Transcript - Radio Interview - Triple M - Tuesday, 5 October 2021

Transcript - Radio Interview - Triple M - Tuesday, 5 October 2021 Main Image

By Joel Fitzgibbon

05 October 2021

STEVE PRICE, HOST: Labor MP for the Hunter is Joel Fitzgibbon, he's on the line. Great to talk to you again.




PRICE: Haven't changed your mind, have you?


FITZGIBBON: No, keep working on me, Steve, but that's not likely, not likely to work, I'm ready to move on and do different things after 25 years in the parliament.


PRICE: We've seen plenty of strange things happen in the last week, Joel, you never know. Never know.


FITZGIBBON: We have indeed, Steve. Look, I've shown great leadership here, haven't I? You know, I pulled the pin and they're all following me out the door. I'm not sure what's going on. But there's nothing wrong with a bit of bit of rejuvenation.


PRICE: I mentioned this Newspoll yesterday, which was in the Australian that showed that there was an increase in vote for the category of 'others' that didn't include the Greens or One Nation. So I can only imagine, is it people like the Palmer Party? Does it include Shooters and Fishers? I don't know. But who are these 'others' and why do you think they are attracting popular support? My theory was it might be the anti-vaccination crowd.


FITZGIBBON: Well, first of all, you've got to remember, Steve, that Newspoll is a very small sample, you know, we're talking 1200 to 1400 people nationwide. And when you get to the minor parties, you know, a plus of one or two makes a big difference in percentage terms. That's the first point I would make. Second, I think you're on about Palmer, he's spending a squillion dollars in the media with a very simple message. And that is, you know, give up on the major parties, they're doing you no good whatsoever, basically. Now, at a time when I think both parties are challenged by a split in their traditional bases. I think that's a very powerful message. And I've no doubt that Clive Palmer researched that message very, very well and knows that it's a strong one. So, people are looking for politicians, particularly in the major political parties to really stand for something. And I think we've seen a lot of equivocation of late - the climate change debate is a perfect example. You know, Scott Morrison says: oh yes, I'd like to get to net zero emissions if we can, around about 2050. I mean, I think people want him to be quite decisive about his views on these things. And I think that's lacking in politics generally at the moment.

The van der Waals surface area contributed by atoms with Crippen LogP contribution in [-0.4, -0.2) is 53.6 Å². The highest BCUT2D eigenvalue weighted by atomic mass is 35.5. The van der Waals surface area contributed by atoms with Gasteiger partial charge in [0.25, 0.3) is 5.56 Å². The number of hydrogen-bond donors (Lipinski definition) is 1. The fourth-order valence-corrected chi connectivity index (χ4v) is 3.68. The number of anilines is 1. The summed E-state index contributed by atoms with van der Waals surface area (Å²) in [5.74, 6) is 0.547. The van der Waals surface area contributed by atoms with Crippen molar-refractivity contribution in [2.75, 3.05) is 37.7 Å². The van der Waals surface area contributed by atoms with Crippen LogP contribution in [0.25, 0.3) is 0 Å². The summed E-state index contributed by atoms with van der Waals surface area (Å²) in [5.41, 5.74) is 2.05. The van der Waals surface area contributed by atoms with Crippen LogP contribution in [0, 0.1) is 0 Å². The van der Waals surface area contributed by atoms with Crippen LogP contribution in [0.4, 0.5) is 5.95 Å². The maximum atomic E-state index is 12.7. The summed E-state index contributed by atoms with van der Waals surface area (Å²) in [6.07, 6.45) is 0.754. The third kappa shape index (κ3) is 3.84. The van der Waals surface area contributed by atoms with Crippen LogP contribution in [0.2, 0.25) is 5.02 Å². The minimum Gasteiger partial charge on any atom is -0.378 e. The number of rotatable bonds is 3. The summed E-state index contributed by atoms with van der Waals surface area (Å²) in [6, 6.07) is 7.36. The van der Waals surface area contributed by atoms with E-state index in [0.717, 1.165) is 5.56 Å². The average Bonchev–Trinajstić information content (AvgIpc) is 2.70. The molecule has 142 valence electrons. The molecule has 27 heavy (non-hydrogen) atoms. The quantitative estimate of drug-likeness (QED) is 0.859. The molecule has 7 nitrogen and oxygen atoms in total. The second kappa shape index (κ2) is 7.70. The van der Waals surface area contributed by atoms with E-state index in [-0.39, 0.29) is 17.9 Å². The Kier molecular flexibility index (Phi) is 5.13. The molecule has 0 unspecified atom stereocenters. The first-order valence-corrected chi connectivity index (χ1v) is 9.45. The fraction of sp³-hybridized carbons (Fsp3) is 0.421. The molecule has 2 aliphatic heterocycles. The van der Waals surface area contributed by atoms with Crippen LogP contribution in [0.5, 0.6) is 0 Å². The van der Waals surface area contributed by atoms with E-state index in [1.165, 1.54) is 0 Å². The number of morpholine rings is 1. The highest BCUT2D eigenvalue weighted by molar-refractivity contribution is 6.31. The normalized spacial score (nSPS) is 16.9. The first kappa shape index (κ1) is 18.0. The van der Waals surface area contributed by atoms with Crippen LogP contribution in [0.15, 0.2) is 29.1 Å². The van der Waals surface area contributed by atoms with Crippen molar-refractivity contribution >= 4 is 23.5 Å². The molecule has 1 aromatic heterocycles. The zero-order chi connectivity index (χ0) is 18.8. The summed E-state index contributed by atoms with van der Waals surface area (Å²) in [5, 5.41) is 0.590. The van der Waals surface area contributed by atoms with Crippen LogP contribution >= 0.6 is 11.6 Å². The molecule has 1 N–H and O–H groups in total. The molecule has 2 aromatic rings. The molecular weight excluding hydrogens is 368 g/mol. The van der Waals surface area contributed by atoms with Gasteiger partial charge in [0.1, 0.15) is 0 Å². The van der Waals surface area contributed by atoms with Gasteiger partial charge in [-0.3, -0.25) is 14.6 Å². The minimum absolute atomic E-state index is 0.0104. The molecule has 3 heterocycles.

PRICE: Palmer is also running on an anti-vaccination campaign, and he's recruited Craig Kelly, clearly, who's had a lot to say about the treatment of COVID. And Palmer himself came out probably yesterday and said he will not, nor will his family, get vaccinated. So, if, as we saw in another poll out today, that 6 per cent of the Australian population are against being vaccinated, that's a hell of a lot of people. I'm not much good at maths, but 6 per cent of the Australian population is plenty of people.


FITZGIBBON: Absolutely. Pauline Hanson would love to secure 6 per cent of the primary vote nationally...


PRICE: ...Well, she also said she won't get vaccinated.


FITZGIBBON: Well, One Nation's around 2 or 3 per cent. So, 6 per cent is a huge vote. And you are right, and I was wrong not to mention that. Appealing to the anti-vaccinated would be drawing lots of votes to Clive Palmer's party, and what a tragedy that is for the community because we all know, Steve, that the only pathway back to economic and social normality is high vaccination rates.


PRICE: What's happened in the Hunter with this current outbreak?


FITZGIBBON: It's not great in the hunter, although, obviously nothing like the Armageddon we saw in West and Southwest Sydney. But, the real concern here - you were just having a conversation about Sydney opening up earlier - in my hometown, where I am today, only 50 per cent of the population is fully vaccinated and just up the road and Muswellbrook, it's less than 50 per cent. We're concerned now...


PRICE: ... Why?